December 9, 1997

Greed Breeds Bad Case of Eye-Popping Legal Fees

  1. Nothing quite inspires greed like a large pile of money. And the largest pile in the legal system today is the stash of cash the proposed state and national tobacco settlements would get from Big Tobacco.

  2. In Florida, some of the attorneys hired by the state are demanding 25% of the $ 11.3 billion settlement the state negotiated with Big Tobacco in August. They say their contracts call for such high contingency fees, and they reject arbitration.

  3. Circuit Judge Harold J. Cohen, overseeing the settlement, calculated that would amount to $ 7,716 an hour if the lawyers worked on the case every hour of every day since the case began in July 1994. Cohen called that "clearly excessive."

  4. So, naturally, the lawyers are suing to have the state judge removed.

  5. Other states pressing their lawsuits against tobacco firms have negotiated similar fee arrangements. Paying the lawyers at the going rates would cost $ 18.6 billion, legal ethicist Lester Brickman will testify Wednesday to a House Judiciary Committee meeting on legal fees.

  6. That doesn't sit well with Congress, which must sign off on the controversial $ 368.5 billion plan to strictly regulate tobacco companies and end most lawsuits against them. It especially rankles Republicans, who got little of the $ 5 million in campaign dollars trial lawyer groups doled out before the 1996 election.

  7. The House thus is looking into proposals to put a lid on legal fees. One would cap them at $ 150 an hour, about 1.5 times the rate for the average law firm partner. Tobacco companies, for their part, are offering to pay $ 250 million to $ 500 million a year -- enough to pay each attorney $ 300 to $ 600 an hour -- through a specially appointed three-member panel for trial attorneys' claims.

  8. Some cap is clearly justified. And regardless of what the contracts said, a remedy is readily available.

  9. Every state has rules against excessive legal fees. So does federal law. The reason: Lawyers aren't merely hired guns or businessmen; they're officers of the legal system. The pay they get must reflect the work they do and the risks they take on behalf of clients.

  10. Wise judges, like Cohen, are now enforcing that rule.

  11. Last year, a state judge in Texas, for example, knocked $ 63 million from a $ 108 million attorney request for settling a case involving leaky plastic plumbing pipe. A federal judge in Ohio reduced by two-thirds a $ 33 million fee in a case involving defective heart valves. Another court threw out a whole settlement on auto gas tanks when it learned attorneys would split a $ 9 million fee.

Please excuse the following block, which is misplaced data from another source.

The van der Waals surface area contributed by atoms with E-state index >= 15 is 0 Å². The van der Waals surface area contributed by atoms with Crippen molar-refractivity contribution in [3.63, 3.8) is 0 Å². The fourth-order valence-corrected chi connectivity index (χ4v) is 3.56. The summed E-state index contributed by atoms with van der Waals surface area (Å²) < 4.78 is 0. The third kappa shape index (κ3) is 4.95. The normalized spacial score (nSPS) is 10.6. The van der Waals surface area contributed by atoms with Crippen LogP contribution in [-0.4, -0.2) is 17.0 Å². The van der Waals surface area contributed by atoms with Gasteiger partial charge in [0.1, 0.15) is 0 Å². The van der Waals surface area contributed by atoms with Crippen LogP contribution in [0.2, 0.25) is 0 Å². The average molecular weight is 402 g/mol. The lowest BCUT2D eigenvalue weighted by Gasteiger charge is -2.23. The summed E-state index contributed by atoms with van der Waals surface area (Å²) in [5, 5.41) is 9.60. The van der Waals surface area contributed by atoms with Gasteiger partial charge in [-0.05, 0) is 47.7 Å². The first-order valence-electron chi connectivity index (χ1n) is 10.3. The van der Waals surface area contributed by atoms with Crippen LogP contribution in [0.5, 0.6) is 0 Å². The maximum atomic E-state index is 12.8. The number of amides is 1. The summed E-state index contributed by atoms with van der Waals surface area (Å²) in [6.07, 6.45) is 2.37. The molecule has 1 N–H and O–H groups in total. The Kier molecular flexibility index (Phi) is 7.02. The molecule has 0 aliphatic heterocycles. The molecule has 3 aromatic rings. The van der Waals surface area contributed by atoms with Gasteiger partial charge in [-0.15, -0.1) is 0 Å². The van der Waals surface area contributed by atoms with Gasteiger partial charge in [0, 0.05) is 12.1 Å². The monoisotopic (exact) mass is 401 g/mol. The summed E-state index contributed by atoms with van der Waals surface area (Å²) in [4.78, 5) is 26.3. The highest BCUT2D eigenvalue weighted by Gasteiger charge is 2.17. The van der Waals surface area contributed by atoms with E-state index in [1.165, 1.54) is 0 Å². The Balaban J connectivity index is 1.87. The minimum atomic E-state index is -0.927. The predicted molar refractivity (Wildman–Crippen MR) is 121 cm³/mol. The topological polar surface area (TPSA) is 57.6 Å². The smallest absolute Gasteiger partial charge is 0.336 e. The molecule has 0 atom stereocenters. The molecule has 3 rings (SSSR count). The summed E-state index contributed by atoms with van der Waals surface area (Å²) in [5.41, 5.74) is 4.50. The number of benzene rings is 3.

12. And this year, the U.S. Judicial Conference is considering giving judges the power to limit class-action lawsuits if awards to each injured party are too minimal to really matter, thus discouraging attorneys from filing cases just to reap big fees.

  13. Such oversight ensures lawyers don't bilk clients, most of whom are ignorant of the law.

  14. Attorneys general and governors involved in the tobacco litigation are supposed to be smarter. But in negotiating such mammoth fees, they hardly look it.

  15. One lawyer hired by Florida and now suing the state for fee payments had loaned money to the state's inspector general. Kansas' attorney general hired her former law firm. Other attorneys general and governors received campaign support from the trial lawyers they hired.

  16. Taxpayers need both judicial and congressional oversight to ensure such relationships don't lead to sweetheart deals.

  17. The aim of any tobacco settlement isn't about making lawyers wealthy. It's about improving health -- especially by stopping kids from smoking.

  18. Until the settlements worked out by the states and their lawyers prove they'll do that, the lawyer fees should be kept low.

  19. And $ 7,716 an hour won't cut it.

  20. Record settlement

  21. Highlights of the global tobacco settlement:

  22. -- Cost: $ 368.5 billion over 25 years would go to states, public health groups and a fund to pay smokers' damage claims.

  23. -- Lawsuits: Class-action lawsuits and punitive-damage awards would be banned.

  24. -- Advertising: Banned from billboards, store displays, Internet, vending machines and sports promotions.

  25. -- Regulation: FDA would regulate nicotine as a drug.

  26. -- Young people: Companies must reduce smoking by 43% within five years.

  27. The tobacco settlement promises to be the richest payoff to trial lawyers on record. Here are some of the records it may break:

  28. -- For a single case: $ 1 billion to plaintiffs' lawyers for the Exxon Valdez oil spill in Alaska. Award is under appeal.

  29. -- For a single lawyer: $ 400 million to Joseph Jamail for winning the Pennzoil Co. suit against Texaco in the mid-1980s.

  30. -- For health problems caused by a particular product: $ 1 billion or more for asbestos claims in 200,000 cases. Many are still being litigated. But in one suit involving only 14,000 asbestos victims, lawyers were awarded $ 70 million in fees.

  31. Some attorney awards in other controversial cases:

  32. -- $ 90 million plus $ 20 million from settlement of defective Dalkon Shield birth control device case against A.H. Robins.

  33. -- $ 49 million in settlement of flight attendants' suit against tobacco companies for exposure to secondhand smoke.

  34. -- $ 43 million from settlement of leaky plastic pipe case against Shell Oil, Hoechst Celanese and DuPont.

  35. -- $ 29 million from settlement of racial discrimination claims against Texaco.

  36. -- $ 10 million from settlement of Bjork-Shiley heart valve case.

  37. Source: USA TODAY research

This is a page in the section entitled Lawyers Make Billions at Expense of Sick and Dying Smokers in the Web site entitled Legal Reform Through Transforming the Discipline of Law into a Science.